Located a mere 20 miles to the north of the capital and close to leafy Welwyn Garden City in Hertfordshire, lies Brocket Hall Golf Club. With two courses named after Prime Ministers who used to reside at Brocket Hall, the Palmerston is the new kid on the block, opening for play in 2000.
Designed by Donald Steel and measuring a whopping 7,080 yards from the championship tees, the Palmerston is a real test. The course winds its way through the undulating estate where majestic specimen trees, including hornbeam, beech and pines create a feeling of intimacy and pose as impressive hazards. Steel’s design philosophy was to provide a top quality course with the least possible intrusion on the site. We think he has exceeded his objective with the Palmerston course and it’s probably just as well, because this is top quality land.
Unlike the older Melbourne course, the River Lea doesn’t come into play on the Palmerston course. Instead, there’s bold bunkering to contend with and, of course, avenues of trees. Steel has created a thinking man and women’s course where the golfer is presented with options. Central bunkers divide the 3rd fairway and the 4th tempts the big hitters to drive left, over a small hollow and across the corner of the dogleg. The short par five 9th is also tempting to attack in two shots, but cleverly positioned greenside bunkers await anything but the best struck approach shot.
Your approach shot on the par four 12th must negotiate an unusual chalk face which lies some 100 yards from the green. This really is a delightful hole, which requires pinpoint accuracy from the tee.Without doubt, Brocket Hall Golf Club is a classy and stylish place to play golf and the Palmerston course is a delightful contrast to the Melbourne. In many ways the Palmerston is reminiscent and almost as good as Woburn’s Marquess course. Add in the famous Auberge du Lac restaurant and you’ve got a tasty venue.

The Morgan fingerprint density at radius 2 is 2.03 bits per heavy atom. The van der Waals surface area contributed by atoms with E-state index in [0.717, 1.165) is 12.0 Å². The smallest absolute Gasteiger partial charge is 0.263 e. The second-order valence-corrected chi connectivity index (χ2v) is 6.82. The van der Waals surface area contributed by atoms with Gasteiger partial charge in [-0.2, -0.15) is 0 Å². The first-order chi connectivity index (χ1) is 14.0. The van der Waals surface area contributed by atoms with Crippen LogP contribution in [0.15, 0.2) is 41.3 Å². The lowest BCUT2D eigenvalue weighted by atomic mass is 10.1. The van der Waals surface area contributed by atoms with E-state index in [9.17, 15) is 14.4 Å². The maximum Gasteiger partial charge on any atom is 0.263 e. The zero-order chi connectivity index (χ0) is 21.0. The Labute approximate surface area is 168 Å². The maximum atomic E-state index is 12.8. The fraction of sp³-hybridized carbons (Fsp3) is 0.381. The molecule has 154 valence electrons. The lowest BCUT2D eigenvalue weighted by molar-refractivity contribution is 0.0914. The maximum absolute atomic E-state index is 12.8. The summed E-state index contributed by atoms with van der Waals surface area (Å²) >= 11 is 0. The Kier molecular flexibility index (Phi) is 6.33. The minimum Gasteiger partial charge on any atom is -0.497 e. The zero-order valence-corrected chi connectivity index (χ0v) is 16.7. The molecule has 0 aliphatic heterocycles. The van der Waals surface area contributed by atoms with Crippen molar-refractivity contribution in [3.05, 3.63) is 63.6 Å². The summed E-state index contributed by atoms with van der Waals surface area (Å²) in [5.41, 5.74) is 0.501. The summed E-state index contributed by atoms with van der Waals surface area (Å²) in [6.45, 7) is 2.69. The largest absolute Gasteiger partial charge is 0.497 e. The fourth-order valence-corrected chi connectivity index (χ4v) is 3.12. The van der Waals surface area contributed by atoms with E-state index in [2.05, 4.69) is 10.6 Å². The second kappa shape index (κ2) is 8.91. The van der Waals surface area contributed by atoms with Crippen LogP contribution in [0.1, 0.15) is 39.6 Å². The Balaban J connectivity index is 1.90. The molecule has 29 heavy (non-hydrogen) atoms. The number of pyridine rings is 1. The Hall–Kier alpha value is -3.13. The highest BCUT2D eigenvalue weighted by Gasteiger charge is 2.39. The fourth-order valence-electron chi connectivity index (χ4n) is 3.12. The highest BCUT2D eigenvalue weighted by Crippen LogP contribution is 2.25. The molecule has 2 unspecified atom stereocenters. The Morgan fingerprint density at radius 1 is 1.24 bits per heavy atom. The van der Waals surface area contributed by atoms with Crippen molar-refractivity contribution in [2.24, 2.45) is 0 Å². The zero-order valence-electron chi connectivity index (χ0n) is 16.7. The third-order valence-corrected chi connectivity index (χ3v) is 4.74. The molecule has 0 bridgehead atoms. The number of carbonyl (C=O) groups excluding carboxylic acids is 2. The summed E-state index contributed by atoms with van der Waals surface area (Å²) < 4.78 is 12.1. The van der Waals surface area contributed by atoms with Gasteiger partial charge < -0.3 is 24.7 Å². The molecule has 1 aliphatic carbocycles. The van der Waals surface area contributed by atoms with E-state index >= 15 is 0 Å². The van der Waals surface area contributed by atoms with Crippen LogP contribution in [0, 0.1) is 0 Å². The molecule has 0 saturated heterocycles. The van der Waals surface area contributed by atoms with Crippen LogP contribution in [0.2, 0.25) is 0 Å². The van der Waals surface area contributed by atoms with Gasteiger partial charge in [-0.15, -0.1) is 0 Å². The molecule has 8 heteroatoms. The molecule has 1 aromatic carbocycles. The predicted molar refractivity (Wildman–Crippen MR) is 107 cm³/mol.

It is usually the much acclaimed Palmerston course that receives most of the plaudits but as I found out on my recent visit to the Brocket Hall complex there isn't much between the two and I'd happily return to play either.
The Palmerston course has a quick getaway hole which is generous off the tee but requires respect when playing into the green. The next half a dozen or so holes meander through fantastic woodland (including rare Hornbeam, Scots and Corsican Pine and 300 year old Oak trees) with the fourth hole being the pick of the bunch where you are teased into going for an aggressive drive down the left when really a fairway wood or long iron will work the sweeping contours of the hole just as well to leave a perfect approach into a long raised green with nothing for right.
Ed is the founder of Golf Empire – click the link to read his full review.
Just like Melbourne, which I played in the morning, the Palmerston disappointed me, especially because of the greens which were very, very slow. The course is showing some wear and will probably require some serious investment in the near future.